In Greek, the word for faith can be translated a few different ways. You’ll see it in your Bible as “faith,” “belief,” and occasionally as “trust.” Unfortunately, I think our Bible translators have let us down in translating the word as belief. Belief, in our culture, tends to be two-dimensional. When we think about belief, we think about a series of statements to which we agree. Belief is, in short, the apostles’ creed. Faith is basically just saying you believe in all that stuff. And that’s not necessarily wrong, but it’s not the whole truth.
The word “trust,” I think, gets more at the heart of what it means to have faith. In faith, there are no certainties, despite what reading the creed might lead you to believe. There are no guarantees in faith. Faith is all about trust. God has made a series of promises to us and we have faith, we trust that God is going to keep those promises. But we can’t know for sure.
When the man in today’s gospel reading finds out his daughter has died, Jesus says to him, “Do not fear, only trust.” Jesus is telling the man to have faith. He’s telling him to trust that things are going to turn out differently than they currently seem. He’s telling him to have hope that things aren’t what they appear to be. The man has no proof that his daughter will live again. He just has to trust, blindly, that Jesus is who Jesus claims to be.
This kind of faith is not transactional. It’s not a currency we can use to buy our way into heaven. It’s simply a trust, a hope, that God will keep God’s promises, that God will be who God claims to be, that God will do what God says God’s gonna do.
If we understand faith and salvation in this way, then we can see, on a deeper level, what is going on in today’s gospel reading. The man and the woman who go to Jesus for help both trust that Jesus is who he appears to be. They both hope that, despite appearances, things can be different than they currently are. In short, they have become citizens of the Kingdom of Heaven because they yearn to enter into that kingdom, to know Jesus more deeply, to experience wholeness. In that moment, their healings become, honestly, a secondary matter.
Jesus tells the woman that her faith has saved her. She doesn’t really need to be healed. She has already entered into the kingdom of God through her trust in its existence. Whether she is healed or not, she has been saved. Jesus says to her, “Daughter, your faith has made you well; go in peace.” He proclaims to her what she might already know about herself: she is trusting in the Kingdom of God and seeking citizenship. She’s all set. She has what she needs. And then, sort of as an afterthought, Jesus adds, “and be healed of your disease.”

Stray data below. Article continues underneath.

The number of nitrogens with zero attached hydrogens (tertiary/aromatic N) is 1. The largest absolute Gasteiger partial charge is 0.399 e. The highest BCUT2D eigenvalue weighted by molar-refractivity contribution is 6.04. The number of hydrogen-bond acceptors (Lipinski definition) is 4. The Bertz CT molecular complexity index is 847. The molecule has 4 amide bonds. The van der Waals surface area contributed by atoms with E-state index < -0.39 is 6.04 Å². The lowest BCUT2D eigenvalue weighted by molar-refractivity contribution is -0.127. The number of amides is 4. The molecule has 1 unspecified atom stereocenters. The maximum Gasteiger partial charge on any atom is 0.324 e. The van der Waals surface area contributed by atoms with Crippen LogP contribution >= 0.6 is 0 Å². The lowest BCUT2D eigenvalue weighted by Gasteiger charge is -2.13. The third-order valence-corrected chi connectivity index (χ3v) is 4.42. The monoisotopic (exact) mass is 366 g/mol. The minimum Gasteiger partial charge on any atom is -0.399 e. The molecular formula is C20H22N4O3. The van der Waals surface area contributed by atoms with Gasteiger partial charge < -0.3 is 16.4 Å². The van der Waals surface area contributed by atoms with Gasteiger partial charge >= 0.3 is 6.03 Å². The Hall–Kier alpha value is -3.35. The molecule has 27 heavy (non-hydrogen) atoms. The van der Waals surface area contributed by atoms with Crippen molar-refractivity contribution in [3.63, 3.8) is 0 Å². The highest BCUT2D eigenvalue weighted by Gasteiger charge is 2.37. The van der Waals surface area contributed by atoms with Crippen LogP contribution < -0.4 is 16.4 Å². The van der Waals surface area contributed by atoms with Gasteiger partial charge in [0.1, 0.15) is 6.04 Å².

This is not an act of salvation; it is an act of mercy. Her healing is not a reward for her faith. It is simply Jesus doing what a citizen of the kingdom of God does. Citizens of the Kingdom seek what is best for their neighbors. He has the power to heal her, so he heals her. It is almost like her first lesson in Kingdom citizenship. It’s as if Jesus says to her, “Welcome to the Kingdom! Let me show you how we do things around here.”
Faith is not a guarantee of healing. Despite what so many preachers over the past 18 months have proclaimed, that’s not how it works. Your faith in Jesus is not an escape from your problems. To trust in Jesus, to be a citizen of the Kingdom, is to endure our problems with the hope that things aren’t what they seem to be. To be a citizen of the Kingdom is to minister to others in the midst of their problems, to share their burdens with them as a sign of hope that God is going to do what God has promised to do.
There will be moments in life when we cry out to God for healing and yet healing doesn’t come. In today’s gospel reading, the man and the woman both have a happy ending. But we all know life doesn’t always work out so well for everyone.
Mark tells us that the woman has “endured” much. She has been poked and prodded and experimented on by physicians and the end result is that she is broken and sicker than before. The word used to describe the woman’s sufferings is the same word that Mark uses to describe Jesus’ sufferings. It’s the Greek word “pascho,” from which we get the word “passion” and “paschal.”
Our God is not a God who stands idly by in the midst of suffering. Our God is the God who came to earth and entered into our sufferings by dying on a cross. In those moments when healing doesn’t come, when our sufferings continue on, let us remember that our God is right there with us in the midst of our sufferings, loving us even in our pain.
So go in peace, my friends, your faith, your trust, has saved you. You are citizens of the Kingdom of God.